Groups to celebrate crime victims’ rights law

Posted April 21, 2009, at 7:55 p.m.
Last modified Jan. 30, 2011, at 12:14 p.m.

DOVER-FOXCROFT, Maine — More than 33 million people each year become victims of crime, whether it is emotional, physical, psychological or financial.

In recognition of the affect crime has on its victims, Congress in 1984 passed the Victims of Crime Act, which affirmed a national commitment to help victims rebuild their lives and which established the Crime Victims Fund, a major source of funding for services and compensation to victims of crime throughout the country.

The anniversary of the bill’s passage will be observed during National Crime Victim’s Rights Week, April 26-May 2.

Womancare, the local domestic violence organization working to end domestic violence in the Penquis region, along with help from Rape Response Services and the Piscataquis County District Attorney’s Office victim-witness advocate, will sponsor a panel discussion at 6 p.m. Wednesday, April 29, at Foxcroft Academy.

Speakers will include G. Steven Rowe, former Maine attorney general; Lois Reckitt, a National Coalition Against Domestic Violence board member; and Deborah Shaw Rice, director of the Maine Victims’ Compensation Program.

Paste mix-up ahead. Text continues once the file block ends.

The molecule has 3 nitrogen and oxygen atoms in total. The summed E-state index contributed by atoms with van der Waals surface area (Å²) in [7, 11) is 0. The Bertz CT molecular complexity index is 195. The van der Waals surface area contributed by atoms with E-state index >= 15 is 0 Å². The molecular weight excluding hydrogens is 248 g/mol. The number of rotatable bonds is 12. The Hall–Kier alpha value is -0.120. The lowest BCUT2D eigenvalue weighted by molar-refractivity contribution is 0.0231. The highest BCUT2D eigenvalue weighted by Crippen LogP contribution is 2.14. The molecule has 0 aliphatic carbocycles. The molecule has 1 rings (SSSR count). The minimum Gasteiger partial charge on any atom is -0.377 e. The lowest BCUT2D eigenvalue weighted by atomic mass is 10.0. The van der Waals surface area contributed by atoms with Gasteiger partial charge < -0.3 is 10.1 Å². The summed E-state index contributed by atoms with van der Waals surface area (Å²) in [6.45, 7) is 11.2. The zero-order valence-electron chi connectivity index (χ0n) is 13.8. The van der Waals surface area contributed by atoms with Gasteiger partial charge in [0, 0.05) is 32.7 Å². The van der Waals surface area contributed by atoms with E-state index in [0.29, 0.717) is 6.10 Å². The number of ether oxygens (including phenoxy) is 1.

Financed by fines and levies imposed on criminal offenders in federal courts, the Crime Victims Fund affirms the principle that those who commit crimes should be held accountable for their actions, according to Art Jette, spokesman for Womancare. He said the fund provides support to Maine and all other states for victim as-sistance and victim compensation programs, as well as training and technical assistance for the victim services field.

The fund supports more than 4,400 state and local victim assistance programs, including domestic violence organizations and rape crisis centers, victim-witness advocates in law enforcement and prosecutors’ offices and other direct service providers helping millions of victims each year, Jette said. Victim compensation programs pay for medical and counseling costs, funeral bills, crime scene cleanup, and lost wages for victims of crime.

The free panel discussion is open to the public. To plan for refreshments, which will be served from 5 to 6 p.m., those planning to attend should call 564-8165 or e-mail wmncare@wmncare.org by April 24.

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